It's important that you like the books you share with children. If a book is supposed to be funny, even if it's for a four year old, it should strike you, as a living breathing adult, funny. If it's supposed to be sad, you should have trouble getting through it without at least a lump in your throat. Let your child know what you feel.
When you've finished the book, or maybe before then, it's time for talk. If you say, "Did you like the book?" You may not get the discussion you hoped for. A yes or no question is apt to get a shrug or a one word answer -- end of discussion. Go slowly, don't launch into a treatise on the meaning of the book and on life in general, but saying something like, " I'm surprised at the way it ended. I thought he'd know it was just his echo" might be more likely to elicit a response from the child. Whatever you get, accept it. Be careful not to give the impression that there's only one meaning or logical opinion and it just happens to be yours. Sometimes a book will remind you of an experience or anecdote. Be sure to share it. Just as you're the best reader that child knows, you're also the best storyteller and everybody likes a good story, especially if it's true, or almost true.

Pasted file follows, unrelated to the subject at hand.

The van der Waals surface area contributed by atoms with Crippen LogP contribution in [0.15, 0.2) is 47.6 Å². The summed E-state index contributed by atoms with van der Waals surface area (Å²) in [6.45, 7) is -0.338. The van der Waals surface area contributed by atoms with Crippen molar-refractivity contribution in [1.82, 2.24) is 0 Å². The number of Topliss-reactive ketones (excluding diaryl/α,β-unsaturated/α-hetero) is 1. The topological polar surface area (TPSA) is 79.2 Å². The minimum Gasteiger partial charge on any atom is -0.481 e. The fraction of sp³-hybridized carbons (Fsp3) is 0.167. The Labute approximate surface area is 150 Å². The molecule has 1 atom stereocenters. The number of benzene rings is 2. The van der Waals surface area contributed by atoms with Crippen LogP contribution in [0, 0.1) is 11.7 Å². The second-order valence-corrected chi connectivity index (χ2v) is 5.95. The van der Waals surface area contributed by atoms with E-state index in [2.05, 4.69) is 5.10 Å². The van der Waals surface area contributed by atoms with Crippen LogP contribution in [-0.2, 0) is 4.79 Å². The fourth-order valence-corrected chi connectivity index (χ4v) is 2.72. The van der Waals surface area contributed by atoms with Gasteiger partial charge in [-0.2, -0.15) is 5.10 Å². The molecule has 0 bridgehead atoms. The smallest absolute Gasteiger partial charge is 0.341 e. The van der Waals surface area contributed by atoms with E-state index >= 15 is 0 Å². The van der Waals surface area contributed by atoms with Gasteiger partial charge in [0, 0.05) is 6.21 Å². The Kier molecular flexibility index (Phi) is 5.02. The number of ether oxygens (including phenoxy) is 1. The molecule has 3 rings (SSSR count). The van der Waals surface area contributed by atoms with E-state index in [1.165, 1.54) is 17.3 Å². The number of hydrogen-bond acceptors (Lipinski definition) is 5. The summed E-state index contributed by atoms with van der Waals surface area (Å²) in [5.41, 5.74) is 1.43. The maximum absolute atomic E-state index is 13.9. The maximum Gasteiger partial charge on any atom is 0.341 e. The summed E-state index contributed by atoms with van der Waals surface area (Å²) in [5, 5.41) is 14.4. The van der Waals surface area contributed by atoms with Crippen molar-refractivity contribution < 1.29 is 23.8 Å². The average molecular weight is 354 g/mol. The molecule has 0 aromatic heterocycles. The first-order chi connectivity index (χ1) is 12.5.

You may think your job is finished once the child has learned to read, but it's just begun. Don't punish the child for learning to read by taking away something both of you enjoyed: reading aloud to your child. To be sure, when a child is mastering the art of reading, he/she needs plenty of opportunities to do so at home as well as at school, and you must listen, painful though it is, at times. But that's not instead of reading aloud, it's in addition to it. Good parenting is very time consuming. Some older children prefer to read to and by themselves and you must respect those wishes, but many children love being read to right through middle school or even adulthood. If they do elect to read alone, you're still not off the hook. Read the same book, another book by the same author, or a book on the same subject on your own. I've written several articles for this magazine on what I call "Parallel Reading" wherein parent and child read books at their own levels on the same topic and then talk about what they've discovered.